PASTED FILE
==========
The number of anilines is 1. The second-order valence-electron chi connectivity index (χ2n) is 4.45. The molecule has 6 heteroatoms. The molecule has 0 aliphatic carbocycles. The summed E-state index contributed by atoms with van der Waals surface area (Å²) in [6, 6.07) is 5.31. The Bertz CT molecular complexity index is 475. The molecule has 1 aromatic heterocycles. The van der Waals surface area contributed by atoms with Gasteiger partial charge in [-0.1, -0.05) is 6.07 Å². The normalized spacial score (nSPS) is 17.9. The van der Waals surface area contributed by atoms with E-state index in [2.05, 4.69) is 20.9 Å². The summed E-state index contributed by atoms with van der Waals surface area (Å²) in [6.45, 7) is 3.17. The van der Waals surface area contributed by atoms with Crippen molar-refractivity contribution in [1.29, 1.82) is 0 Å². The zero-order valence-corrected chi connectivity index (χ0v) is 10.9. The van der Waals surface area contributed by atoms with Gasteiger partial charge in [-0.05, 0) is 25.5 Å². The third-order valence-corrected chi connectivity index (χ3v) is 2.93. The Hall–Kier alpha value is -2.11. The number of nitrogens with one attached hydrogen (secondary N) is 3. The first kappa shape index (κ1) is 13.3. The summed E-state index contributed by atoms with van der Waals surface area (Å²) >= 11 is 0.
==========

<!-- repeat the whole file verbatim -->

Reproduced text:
The number of anilines is 1. The second-order valence-electron chi connectivity index (χ2n) is 4.45. The molecule has 6 heteroatoms. The molecule has 0 aliphatic carbocycles. The summed E-state index contributed by atoms with van der Waals surface area (Å²) in [6, 6.07) is 5.31. The Bertz CT molecular complexity index is 475. The molecule has 1 aromatic heterocycles. The van der Waals surface area contributed by atoms with Gasteiger partial charge in [-0.1, -0.05) is 6.07 Å². The normalized spacial score (nSPS) is 17.9. The van der Waals surface area contributed by atoms with E-state index in [2.05, 4.69) is 20.9 Å². The summed E-state index contributed by atoms with van der Waals surface area (Å²) in [6.45, 7) is 3.17. The van der Waals surface area contributed by atoms with Crippen molar-refractivity contribution in [1.29, 1.82) is 0 Å². The zero-order valence-corrected chi connectivity index (χ0v) is 10.9. The van der Waals surface area contributed by atoms with Gasteiger partial charge in [-0.05, 0) is 25.5 Å². The third-order valence-corrected chi connectivity index (χ3v) is 2.93. The Hall–Kier alpha value is -2.11. The number of nitrogens with one attached hydrogen (secondary N) is 3. The first kappa shape index (κ1) is 13.3. The summed E-state index contributed by atoms with van der Waals surface area (Å²) >= 11 is 0.